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1. To take something from someone or something.
2. To keep from possessing or enjoying something.
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Patient discussion about deprive

Q. what are the affects of sleep deprivation, and can I counteract them? I’m a college student and I’ve been sleeping for 5-6 hours a night for the past month…what symptoms should I expect? And how can I counteract them?

A. I studied this just 2 days ago:

Studies on sleep deprivation are actually beginning to show that people do not require as much sleep as traditionally taught. While sleep deficits effect first auditory acuity, and can even cause people to go into what are called microsleeps, researchers are finding that when people are being deprived of sleep they actually sleep more efficiently (spending more time in stages 3 and 4 of sleep) The problem is that people do not train themselves properly to shortened sleep periods, thus stuggle to adapt when they cannot receive the customary eight hours. Ideally, with adequate control and preperation, people can sleep for 4 hours a night and be fully cognatively functional.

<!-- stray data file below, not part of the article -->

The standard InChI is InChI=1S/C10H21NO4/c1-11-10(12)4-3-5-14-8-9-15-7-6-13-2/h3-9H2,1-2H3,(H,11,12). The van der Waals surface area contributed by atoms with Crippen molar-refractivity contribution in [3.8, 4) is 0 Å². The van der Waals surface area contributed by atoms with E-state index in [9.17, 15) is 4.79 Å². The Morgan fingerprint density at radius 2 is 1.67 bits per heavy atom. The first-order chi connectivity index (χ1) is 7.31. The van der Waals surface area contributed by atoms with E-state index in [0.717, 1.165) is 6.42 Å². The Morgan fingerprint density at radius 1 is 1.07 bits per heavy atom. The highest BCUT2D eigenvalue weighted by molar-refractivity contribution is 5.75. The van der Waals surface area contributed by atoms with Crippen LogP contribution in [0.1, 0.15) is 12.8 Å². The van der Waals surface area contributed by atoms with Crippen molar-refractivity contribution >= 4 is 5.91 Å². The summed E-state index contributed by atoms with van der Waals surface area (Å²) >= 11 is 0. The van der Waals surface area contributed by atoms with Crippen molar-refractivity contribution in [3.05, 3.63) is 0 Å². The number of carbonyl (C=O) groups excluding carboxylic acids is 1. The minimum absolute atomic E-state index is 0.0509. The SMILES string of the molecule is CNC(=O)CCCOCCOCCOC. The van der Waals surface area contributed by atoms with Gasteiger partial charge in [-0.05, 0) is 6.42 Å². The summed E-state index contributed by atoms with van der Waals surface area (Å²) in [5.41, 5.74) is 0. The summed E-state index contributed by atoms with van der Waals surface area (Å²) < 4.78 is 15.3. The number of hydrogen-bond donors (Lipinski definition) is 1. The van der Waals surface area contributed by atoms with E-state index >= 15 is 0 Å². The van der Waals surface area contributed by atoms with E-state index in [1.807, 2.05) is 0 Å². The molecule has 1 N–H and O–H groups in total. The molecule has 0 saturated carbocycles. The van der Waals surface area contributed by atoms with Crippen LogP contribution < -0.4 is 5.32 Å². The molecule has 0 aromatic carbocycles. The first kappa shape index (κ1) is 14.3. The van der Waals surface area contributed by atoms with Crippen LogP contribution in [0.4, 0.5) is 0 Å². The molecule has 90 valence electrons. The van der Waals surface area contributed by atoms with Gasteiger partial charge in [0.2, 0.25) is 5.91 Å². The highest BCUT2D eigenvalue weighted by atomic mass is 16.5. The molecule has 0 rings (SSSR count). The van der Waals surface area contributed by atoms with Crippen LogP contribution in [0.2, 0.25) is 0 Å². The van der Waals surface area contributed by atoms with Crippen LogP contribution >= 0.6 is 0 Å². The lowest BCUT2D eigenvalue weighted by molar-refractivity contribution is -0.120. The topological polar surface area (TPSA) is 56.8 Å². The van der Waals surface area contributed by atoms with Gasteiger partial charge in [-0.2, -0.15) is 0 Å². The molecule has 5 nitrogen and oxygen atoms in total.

(DaVinci purportedly survived on 15min cat naps taken every four hours his entire adult life, and he was certainly on his toes)

Just thought you'de find that interesting

See Pinel's chapter on Sleep in his text "Biopsychology" for more. (Pinel, 2009)


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References in periodicals archive ?
1995); CHEN, supra note 35, at 78, 205, 215-16; ANDREW CLAPHAM, HUMAN RIGHTS IN THE PRIVATE SPHERE 91-104 (1993); MCDOUGAL ET AL., supra note 1, at 96-107 ("both a depriver and a deprivee of human rights" (96), multinational corporations' "deprivations and nonfulfillment" of human rights values (103-04)), 585, 587, 807-10; E.
Nevertheless, Father Smith is able, like the mature Will Barrett, to name the truth of their condition, and so not fall victim to the great depriver, Satan.
24), Ockham defined "right of using" (ius utendi) as "a licit power of using an external thing of which one ought not be deprived against one's will, without one's own fault and without reasonable cause, and if one has been deprived, one can call the depriver into court." For a lucid and accurate analysis of some key developments in the concept of a right (ius) in the course of the poverty controversy and beyond, see Annabel Brett, "Subjective Right and Human Agency in Later Scholastic Thought, c.